Term ‘palliative care’ misperceived as meaning certain death: researchers
By Sheryl Ubelacker The Canadian Press
A widespread perception of palliative care as being synonymous with death is preventing many patients from accessing supportive therapies aimed at improving their quality of life, researchers say.
By Sheryl Ubelacker The Canadian Press
In a study published Monday in the Canadian Medical Association Journal, researchers found that cancer patients referred for early palliative care tended to view the concept as frightening and a sure sign they were dying.
But principal researcher Dr. Camilla Zimmermann, head of palliative care at the University Health Network in Toronto, said the service is intended to provide pain relief and other symptom control from the point of diagnosis through the course of a patient’s illness.
Zimmermann said there’s a disconnect between the World Health Organization’s definition of palliative care – the use of various therapies to improve quality of life for both patients with a life-threatening illness and for their families – and many people’s beliefs about what the term means.
“I think attention needs to be paid to this because palliative care is something that can help so many people and there are people who are not accessing it because they’re afraid of it,” she said.
“It’s like being afraid of the umbrella rather than the storm, because we’re really trying to protect people from suffering.”
Zimmermann said not all patients referred for palliative care end up dying from the disease for which they are being treated, and some may live for several years following diagnosis.
“We might not know at the beginning if that life-threatening illness is going to be the cause of death for that person or not. But anyone with a serious illness has concerns related to symptom control. They often need emotional support, spiritual support, social support in terms of helping their families and maybe caregivers at home, or they may have financial needs.
“So regardless of whether the patient is actually actively dying, they need support for all these things.”
Palliative care is relevant for patients with a number of illnesses besides cancer, including heart failure, chronic obstructive pulmonary disease, neurological disorders such as ALS (amyotrophic lateral sclerosis) or even dementia, she said.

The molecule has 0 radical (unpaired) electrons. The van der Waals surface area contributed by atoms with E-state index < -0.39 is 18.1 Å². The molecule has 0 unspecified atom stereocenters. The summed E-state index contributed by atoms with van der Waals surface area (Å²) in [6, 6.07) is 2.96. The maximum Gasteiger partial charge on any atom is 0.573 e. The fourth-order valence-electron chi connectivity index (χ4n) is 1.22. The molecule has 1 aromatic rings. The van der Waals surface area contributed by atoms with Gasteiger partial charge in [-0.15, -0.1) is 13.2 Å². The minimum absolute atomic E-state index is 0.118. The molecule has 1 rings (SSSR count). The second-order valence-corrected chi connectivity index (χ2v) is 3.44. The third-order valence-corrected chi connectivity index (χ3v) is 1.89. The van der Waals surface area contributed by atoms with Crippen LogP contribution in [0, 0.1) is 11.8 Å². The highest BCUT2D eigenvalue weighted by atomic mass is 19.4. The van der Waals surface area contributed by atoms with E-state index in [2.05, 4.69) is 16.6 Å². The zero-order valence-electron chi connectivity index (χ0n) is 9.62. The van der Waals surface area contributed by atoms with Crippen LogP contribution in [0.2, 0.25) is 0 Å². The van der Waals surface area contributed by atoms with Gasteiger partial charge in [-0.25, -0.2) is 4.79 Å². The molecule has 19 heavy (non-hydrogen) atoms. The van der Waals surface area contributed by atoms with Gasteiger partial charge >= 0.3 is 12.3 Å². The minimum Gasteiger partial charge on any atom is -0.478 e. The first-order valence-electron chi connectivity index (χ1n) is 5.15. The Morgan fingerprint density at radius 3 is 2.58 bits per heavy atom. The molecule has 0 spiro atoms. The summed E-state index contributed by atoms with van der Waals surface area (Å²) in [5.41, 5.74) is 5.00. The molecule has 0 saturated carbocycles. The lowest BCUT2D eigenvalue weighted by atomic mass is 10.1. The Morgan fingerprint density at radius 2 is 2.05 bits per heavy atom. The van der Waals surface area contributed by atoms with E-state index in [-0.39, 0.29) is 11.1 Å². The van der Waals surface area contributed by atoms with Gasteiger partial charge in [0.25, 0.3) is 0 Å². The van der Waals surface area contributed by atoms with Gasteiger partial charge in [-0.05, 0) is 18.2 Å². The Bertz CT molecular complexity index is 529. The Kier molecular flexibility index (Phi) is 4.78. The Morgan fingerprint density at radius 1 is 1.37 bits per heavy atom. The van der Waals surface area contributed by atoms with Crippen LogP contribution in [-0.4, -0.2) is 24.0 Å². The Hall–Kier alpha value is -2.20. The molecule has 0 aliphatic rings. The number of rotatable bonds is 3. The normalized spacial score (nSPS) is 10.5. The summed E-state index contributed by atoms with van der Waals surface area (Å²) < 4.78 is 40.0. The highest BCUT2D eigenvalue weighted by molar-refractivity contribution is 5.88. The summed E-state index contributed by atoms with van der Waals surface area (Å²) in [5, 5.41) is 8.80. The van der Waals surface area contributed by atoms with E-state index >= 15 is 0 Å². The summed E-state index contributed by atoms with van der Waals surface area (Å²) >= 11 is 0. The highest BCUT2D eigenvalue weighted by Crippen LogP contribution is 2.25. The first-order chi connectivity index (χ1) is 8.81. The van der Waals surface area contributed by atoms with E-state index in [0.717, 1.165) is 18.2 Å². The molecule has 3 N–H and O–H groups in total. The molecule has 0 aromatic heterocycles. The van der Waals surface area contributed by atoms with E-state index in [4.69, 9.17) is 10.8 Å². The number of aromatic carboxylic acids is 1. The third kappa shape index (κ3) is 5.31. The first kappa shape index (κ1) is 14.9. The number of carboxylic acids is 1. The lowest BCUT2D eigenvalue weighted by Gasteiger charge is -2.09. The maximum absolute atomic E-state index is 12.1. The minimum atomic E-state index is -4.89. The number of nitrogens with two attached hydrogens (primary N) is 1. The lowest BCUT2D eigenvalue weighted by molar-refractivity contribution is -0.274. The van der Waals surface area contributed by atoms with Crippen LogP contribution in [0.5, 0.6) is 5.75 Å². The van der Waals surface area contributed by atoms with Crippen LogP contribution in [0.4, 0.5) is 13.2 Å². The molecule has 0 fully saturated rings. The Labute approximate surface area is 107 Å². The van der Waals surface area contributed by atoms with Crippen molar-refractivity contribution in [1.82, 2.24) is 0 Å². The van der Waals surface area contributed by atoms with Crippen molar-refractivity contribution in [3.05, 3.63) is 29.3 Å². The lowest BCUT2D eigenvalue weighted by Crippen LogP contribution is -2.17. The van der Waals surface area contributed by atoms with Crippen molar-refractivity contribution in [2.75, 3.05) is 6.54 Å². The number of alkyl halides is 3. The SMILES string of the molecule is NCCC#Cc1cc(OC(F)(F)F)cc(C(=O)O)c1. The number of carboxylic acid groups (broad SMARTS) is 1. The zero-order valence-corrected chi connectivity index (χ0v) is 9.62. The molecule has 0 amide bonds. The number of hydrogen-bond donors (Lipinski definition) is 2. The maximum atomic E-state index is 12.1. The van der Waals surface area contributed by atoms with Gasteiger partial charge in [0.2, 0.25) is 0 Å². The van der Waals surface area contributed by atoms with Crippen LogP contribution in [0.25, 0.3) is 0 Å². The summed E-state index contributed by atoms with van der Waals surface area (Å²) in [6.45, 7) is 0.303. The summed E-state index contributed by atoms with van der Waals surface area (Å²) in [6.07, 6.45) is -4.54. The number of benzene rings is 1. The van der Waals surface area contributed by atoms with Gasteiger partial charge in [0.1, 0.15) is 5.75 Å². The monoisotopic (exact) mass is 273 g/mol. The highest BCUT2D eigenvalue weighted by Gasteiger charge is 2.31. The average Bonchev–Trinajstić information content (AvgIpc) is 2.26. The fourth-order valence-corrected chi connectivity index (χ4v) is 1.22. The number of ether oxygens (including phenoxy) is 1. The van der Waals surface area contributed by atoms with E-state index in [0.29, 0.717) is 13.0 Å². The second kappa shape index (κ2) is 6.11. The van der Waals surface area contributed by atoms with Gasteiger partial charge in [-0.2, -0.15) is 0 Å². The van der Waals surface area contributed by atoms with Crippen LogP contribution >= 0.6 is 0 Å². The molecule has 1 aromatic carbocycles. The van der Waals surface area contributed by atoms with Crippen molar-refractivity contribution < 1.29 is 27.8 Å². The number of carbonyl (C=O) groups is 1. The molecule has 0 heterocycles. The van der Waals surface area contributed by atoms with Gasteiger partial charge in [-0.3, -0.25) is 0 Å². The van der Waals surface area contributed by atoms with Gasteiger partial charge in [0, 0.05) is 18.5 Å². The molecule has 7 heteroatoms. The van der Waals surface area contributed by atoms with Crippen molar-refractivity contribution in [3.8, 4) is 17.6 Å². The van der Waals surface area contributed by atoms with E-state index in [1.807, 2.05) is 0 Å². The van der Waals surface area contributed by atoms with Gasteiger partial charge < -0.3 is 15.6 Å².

“So any disease may result in death, but that death may not occur for a very long time.”
To conduct the study, researchers interviewed 48 patients with advanced cancers and 23 caregivers who had participated in an earlier investigation of 461 patients. In the first study, half the participants received early palliative care at an out-patient clinic, in addition to cancer treatment. The other half received only cancer care.
Participants had an estimated survival prognosis of between six months and two years. The 2014 study showed improved quality of life for those who received early palliative care.
Both groups in the follow-up study initially viewed “palliative care” as a frightening term they equated with a loss of hope, with incapacity and “it being a place where you go to die, a place you never get out of again,” said Zimmermann. She added that some weren’t clear what the term meant.
After the four-month study, the group enrolled in palliative care shifted their view and saw the service as beneficial to their quality of life, while the group that didn’t get the supportive care continued to find the concept alarming.
Patients in both camps found the label “palliative care” extremely stigmatizing and said they wouldn’t use the term when speaking of their treatment with family or friends.
Participants said the stigma primarily arises from the medical system, with doctors and nurses giving the impression that palliative care was only end-of-life care, explained Zimmermann. She added that the mainstream media and social media tend to perpetuate that notion.
Many believed the expression should be changed to “supportive care” and the service should undergo a rebranding to better reflect what it offers.
In an accompanying commentary, Dr. Anthony Caprio, a geriatric medicine specialist at the Carolinas HealthCare System in Charlotte, N.C., said altering the name may help promote a more positive view of palliative care.
But, he added, “the stigma will persist if this type of care is recommended only as default treatment when curative or life-prolonging treatments are deemed ineffective or undesired.”
If palliative care is viewed as an essential component of advanced disease management, then its benefits should be available and recommended to all patients at every stage of their illness, Caprio wrote.
“Palliative care would no longer be chosen; it would simply be integrated into comprehensive oncology treatment that supports patients and caregivers by incorporating palliative-care principles and services into all aspects of their care.”
Zimmermann said addressing negative perceptions about palliative care is particularly timely, given that medical aid in dying is soon to be fully legalized in Canada, against a background recognition that supportive services for people with potentially life-limiting illnesses are inadequate or non-existent in many parts of the country.
“There’s the fear that some people might be able to easily access physician-assisted death who don’t have access to palliative care,” she said. “And we would never want someone to choose assisted death without having experienced palliative care.”